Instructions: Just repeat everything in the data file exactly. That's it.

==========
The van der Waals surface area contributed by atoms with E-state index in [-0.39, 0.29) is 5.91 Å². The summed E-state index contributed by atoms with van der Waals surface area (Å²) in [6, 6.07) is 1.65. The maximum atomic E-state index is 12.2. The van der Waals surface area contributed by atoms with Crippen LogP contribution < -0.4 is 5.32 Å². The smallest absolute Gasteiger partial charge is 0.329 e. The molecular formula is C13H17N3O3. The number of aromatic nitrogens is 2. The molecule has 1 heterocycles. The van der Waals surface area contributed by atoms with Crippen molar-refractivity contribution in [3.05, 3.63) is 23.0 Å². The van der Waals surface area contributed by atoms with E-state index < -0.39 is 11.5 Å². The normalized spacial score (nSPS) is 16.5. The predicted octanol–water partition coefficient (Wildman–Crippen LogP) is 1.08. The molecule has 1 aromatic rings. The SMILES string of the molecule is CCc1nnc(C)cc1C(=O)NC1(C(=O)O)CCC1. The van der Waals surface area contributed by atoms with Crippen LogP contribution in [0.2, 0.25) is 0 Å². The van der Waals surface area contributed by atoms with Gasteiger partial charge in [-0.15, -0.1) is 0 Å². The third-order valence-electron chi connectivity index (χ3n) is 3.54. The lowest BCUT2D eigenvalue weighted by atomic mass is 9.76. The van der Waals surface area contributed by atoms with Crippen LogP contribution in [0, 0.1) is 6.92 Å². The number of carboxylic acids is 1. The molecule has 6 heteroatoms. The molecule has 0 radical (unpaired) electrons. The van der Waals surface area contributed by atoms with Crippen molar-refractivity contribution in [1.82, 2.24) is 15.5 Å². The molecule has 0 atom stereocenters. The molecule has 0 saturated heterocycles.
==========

The van der Waals surface area contributed by atoms with E-state index in [-0.39, 0.29) is 5.91 Å². The summed E-state index contributed by atoms with van der Waals surface area (Å²) in [6, 6.07) is 1.65. The maximum atomic E-state index is 12.2. The van der Waals surface area contributed by atoms with Crippen LogP contribution < -0.4 is 5.32 Å². The smallest absolute Gasteiger partial charge is 0.329 e. The molecular formula is C13H17N3O3. The number of aromatic nitrogens is 2. The molecule has 1 heterocycles. The van der Waals surface area contributed by atoms with Crippen molar-refractivity contribution in [3.05, 3.63) is 23.0 Å². The van der Waals surface area contributed by atoms with E-state index < -0.39 is 11.5 Å². The normalized spacial score (nSPS) is 16.5. The predicted octanol–water partition coefficient (Wildman–Crippen LogP) is 1.08. The molecule has 1 aromatic rings. The SMILES string of the molecule is CCc1nnc(C)cc1C(=O)NC1(C(=O)O)CCC1. The van der Waals surface area contributed by atoms with Crippen LogP contribution in [0.2, 0.25) is 0 Å². The van der Waals surface area contributed by atoms with Gasteiger partial charge in [-0.15, -0.1) is 0 Å². The third-order valence-electron chi connectivity index (χ3n) is 3.54. The lowest BCUT2D eigenvalue weighted by atomic mass is 9.76. The van der Waals surface area contributed by atoms with Crippen LogP contribution in [0, 0.1) is 6.92 Å². The number of carboxylic acids is 1. The molecule has 6 heteroatoms. The molecule has 0 radical (unpaired) electrons. The van der Waals surface area contributed by atoms with Crippen molar-refractivity contribution in [1.82, 2.24) is 15.5 Å². The molecule has 0 atom stereocenters. The molecule has 0 saturated heterocycles.